But if anything can produce a meltdown faster than a bucket of water on a witch from Oz, it’s the stress induced by the Covid-19 crisis.
Everything is uncertain these days. Jobs are on the line, kids are home from school, and social bonds are strained, sometimes to the breaking point. There is a lot of melting-down going around.
We commonly refer to difficult times, periods of grief or anguish, in terms of dissolution. A person might go to pieces, fall apart, dissolve into tears, or have a meltdown. This latter can describe anything from a childhood tantrum at the grocery store to a coworker who loses their cool and gives the boss an earful. Wicked witches excepted, meltdowns as we know them are usually of shorter duration than breakdowns.
A breakdown lasts longer – weeks, months, or even years. People in this state are often not able to function well, if at all, in jobs or relationships. Nearly all recover, and afterward it is not unusual for them to be different. Maybe they have a shift in perspective that leads them to choose a trajectory more in line with their dreams. As a result of coming through an intensely dark period, an individual may report feeling happier and more authentic than before.
Sometimes a drastic rearrangement of the self we once knew is necessary in order to achieve our fullest potential. In my experience this is always hard, and is almost always something imposed upon us, not chosen. But we are not the only species that undergoes a kind of radical and involuntary self-improvement ordeal.
This is the time of year when caterpillars have to make the leap from glorified maggot to graceful flying machine. The process requires them to have a complete breakdown, during which they literally melt down. A caterpillar of course is the juvenile stage of a moth or butterfly, and most are stubby, cigar-shaped, soft-bodied crawly things which somehow become gossamer-winged wonders.
We know they enter a pupal stage to change costumes, but until fairly recent times we knew more about the goings-on inside Clark Kent’s phone booth than what happened during pupation. Thanks to electron micrography and other fancy stuff, though, we now know a little more.
Some caterpillars produce silk to weave cocoons in which they pupate. Others, for example the monarch, make a chrysalis, a pupal case with a translucent, membranous skin around it. Once housing is settled, the hard part (by our standards at least) begins. Take the monarch as an example. Ensconced in its regal gold-flecked chrysalis, the cute, stripey chub of a caterpillar releases enzymes which dissolve its body. All of it. For a time, that elegant chrysalis that children love to seek out on milkweed plants is full of nothing but green caterpillar soup. Seriously, it would drain out if you poked a hole in the bottom. Now that’s a meltdown.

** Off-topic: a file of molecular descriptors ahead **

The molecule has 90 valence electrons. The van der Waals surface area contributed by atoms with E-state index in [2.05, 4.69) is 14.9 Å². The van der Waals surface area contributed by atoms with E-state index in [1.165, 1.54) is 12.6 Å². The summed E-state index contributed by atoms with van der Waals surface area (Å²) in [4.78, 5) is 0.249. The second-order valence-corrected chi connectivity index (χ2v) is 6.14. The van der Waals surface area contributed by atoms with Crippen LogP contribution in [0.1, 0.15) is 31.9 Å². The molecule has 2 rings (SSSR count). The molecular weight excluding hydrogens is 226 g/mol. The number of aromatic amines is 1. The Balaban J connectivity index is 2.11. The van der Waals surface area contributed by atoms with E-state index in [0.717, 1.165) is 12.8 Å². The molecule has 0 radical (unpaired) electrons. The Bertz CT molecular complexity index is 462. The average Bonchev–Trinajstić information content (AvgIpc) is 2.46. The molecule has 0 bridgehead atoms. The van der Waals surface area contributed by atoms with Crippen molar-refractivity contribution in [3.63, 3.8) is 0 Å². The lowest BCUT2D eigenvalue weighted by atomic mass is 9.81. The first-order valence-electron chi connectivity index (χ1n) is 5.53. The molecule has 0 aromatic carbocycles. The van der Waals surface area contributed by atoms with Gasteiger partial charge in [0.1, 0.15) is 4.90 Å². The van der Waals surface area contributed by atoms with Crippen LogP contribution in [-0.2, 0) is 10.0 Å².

As the caterpillar liquefies, most of its cells burst open. This is akin to pulverizing a Lego car and then pressing the dust into new blocks to create a Lego plane rather than just re-using the blocks. There are a few cells, however, which make it through the enzymatic blender. These are analogous to stem cells, and biologists have dubbed them “imaginal cells.” This is a wonderfully poetic term, as if part of the caterpillar could always imagine its future flying self.
I had heard that a caterpillar’s immune system perceived imaginal cells as foreign material, and would mount a response in an effort to eliminate them. This would make for an even stronger transformation metaphor, because we all resist change at first, sometimes violently. But alas, science does not confirm the idea that a larva fights tooth and tarsal claw against being transmuted into an adult.
In a sense, imaginal cells do foresee the future winged adult, as they contain the butterfly blueprint, the DNA flying-machine instructions. As far as I can ascertain, no one understands quite how imaginal cells take pulverized Lego, as it were, and fashion new kinds of cells from them. It’s better than magic. Caterpillar soup contains a few other ingredients in addition to liquid proteins and imaginal cells. From the time it hatches, each larva has within it a fixed number of somewhat flat, more-or-less round structures of highly organized imaginal cells called imaginal discs. These discs telescope out like, I don’t know, telescopes or something, to become appendages such as legs, wings and antennae.
By the time the pupal chamber unzips and an adult monarch emerges from its chrysalis to rub its bleary eyes and stretch its wings, not a drop of caterpillar soup remains. All of it was supped up to serve its new life as a butterfly. If said butterfly is a member of the fourth and last generation of the summer, it might want a cup of coffee before its 3,000-mile trip south. (In spring, monarchs take several generations, relay-style, to get all the way north, but the final brood flies to Mexico for the winter in one marathon shot.)
We all know someone who is in the midst of a meltdown, if not a breakdown, in these challenging times. We need to be supportive, and to take heart in the knowledge that they will come out the other side stronger in some way. A greater facility for compassion, a more fulfilling career path, or the realization that they need to leave a toxic relationship – these and other potential gifts of dissolution can be wings of sorts for us. In comforting a friend, though, best not to mention that their misery is doing them some good. Invite them for a cup of tea, or better yet, a bowl of soup, and ponder meltdowns and transformations as you sit in solidarity with them.
Photo of Monarch butterfly by Sandy Van Vranken.